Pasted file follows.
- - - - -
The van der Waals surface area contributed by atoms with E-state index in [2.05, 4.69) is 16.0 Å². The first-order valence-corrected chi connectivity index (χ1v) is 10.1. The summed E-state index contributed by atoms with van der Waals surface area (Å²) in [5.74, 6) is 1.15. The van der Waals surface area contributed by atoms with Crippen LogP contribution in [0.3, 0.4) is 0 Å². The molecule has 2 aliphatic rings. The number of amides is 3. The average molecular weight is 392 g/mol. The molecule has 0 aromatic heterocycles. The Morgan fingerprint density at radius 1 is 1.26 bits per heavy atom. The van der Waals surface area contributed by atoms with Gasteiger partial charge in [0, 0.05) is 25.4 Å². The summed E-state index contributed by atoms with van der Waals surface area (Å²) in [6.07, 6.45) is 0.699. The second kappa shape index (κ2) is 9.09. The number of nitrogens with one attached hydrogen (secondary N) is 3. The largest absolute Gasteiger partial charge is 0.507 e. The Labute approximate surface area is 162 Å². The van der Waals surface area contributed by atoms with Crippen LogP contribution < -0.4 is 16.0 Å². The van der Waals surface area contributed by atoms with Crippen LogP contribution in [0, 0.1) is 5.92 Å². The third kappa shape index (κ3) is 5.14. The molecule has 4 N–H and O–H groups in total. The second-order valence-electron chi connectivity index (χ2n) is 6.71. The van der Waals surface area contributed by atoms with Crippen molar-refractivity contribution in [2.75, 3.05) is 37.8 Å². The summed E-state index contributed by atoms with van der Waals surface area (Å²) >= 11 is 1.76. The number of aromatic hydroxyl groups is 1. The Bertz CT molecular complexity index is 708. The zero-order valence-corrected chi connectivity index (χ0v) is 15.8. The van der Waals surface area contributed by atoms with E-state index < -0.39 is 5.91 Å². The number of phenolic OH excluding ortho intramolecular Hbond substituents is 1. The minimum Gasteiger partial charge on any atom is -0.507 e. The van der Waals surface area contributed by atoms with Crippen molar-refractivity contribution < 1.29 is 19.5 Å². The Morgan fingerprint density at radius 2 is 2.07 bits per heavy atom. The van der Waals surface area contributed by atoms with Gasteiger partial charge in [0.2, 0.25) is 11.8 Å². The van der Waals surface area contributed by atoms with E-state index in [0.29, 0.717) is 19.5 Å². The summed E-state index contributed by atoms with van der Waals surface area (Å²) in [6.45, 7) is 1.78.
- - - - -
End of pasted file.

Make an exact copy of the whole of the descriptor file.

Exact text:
The van der Waals surface area contributed by atoms with E-state index in [2.05, 4.69) is 16.0 Å². The first-order valence-corrected chi connectivity index (χ1v) is 10.1. The summed E-state index contributed by atoms with van der Waals surface area (Å²) in [5.74, 6) is 1.15. The van der Waals surface area contributed by atoms with Crippen LogP contribution in [0.3, 0.4) is 0 Å². The molecule has 2 aliphatic rings. The number of amides is 3. The average molecular weight is 392 g/mol. The molecule has 0 aromatic heterocycles. The Morgan fingerprint density at radius 1 is 1.26 bits per heavy atom. The van der Waals surface area contributed by atoms with Gasteiger partial charge in [0, 0.05) is 25.4 Å². The summed E-state index contributed by atoms with van der Waals surface area (Å²) in [6.07, 6.45) is 0.699. The second kappa shape index (κ2) is 9.09. The number of nitrogens with one attached hydrogen (secondary N) is 3. The largest absolute Gasteiger partial charge is 0.507 e. The Labute approximate surface area is 162 Å². The van der Waals surface area contributed by atoms with Crippen LogP contribution < -0.4 is 16.0 Å². The van der Waals surface area contributed by atoms with Crippen LogP contribution in [0, 0.1) is 5.92 Å². The third kappa shape index (κ3) is 5.14. The molecule has 4 N–H and O–H groups in total. The second-order valence-electron chi connectivity index (χ2n) is 6.71. The van der Waals surface area contributed by atoms with Crippen molar-refractivity contribution in [2.75, 3.05) is 37.8 Å². The summed E-state index contributed by atoms with van der Waals surface area (Å²) >= 11 is 1.76. The number of aromatic hydroxyl groups is 1. The Bertz CT molecular complexity index is 708. The zero-order valence-corrected chi connectivity index (χ0v) is 15.8. The van der Waals surface area contributed by atoms with E-state index < -0.39 is 5.91 Å². The number of phenolic OH excluding ortho intramolecular Hbond substituents is 1. The minimum Gasteiger partial charge on any atom is -0.507 e. The van der Waals surface area contributed by atoms with Crippen molar-refractivity contribution < 1.29 is 19.5 Å². The Morgan fingerprint density at radius 2 is 2.07 bits per heavy atom. The van der Waals surface area contributed by atoms with Gasteiger partial charge in [0.2, 0.25) is 11.8 Å². The van der Waals surface area contributed by atoms with E-state index in [0.29, 0.717) is 19.5 Å². The summed E-state index contributed by atoms with van der Waals surface area (Å²) in [6.45, 7) is 1.78.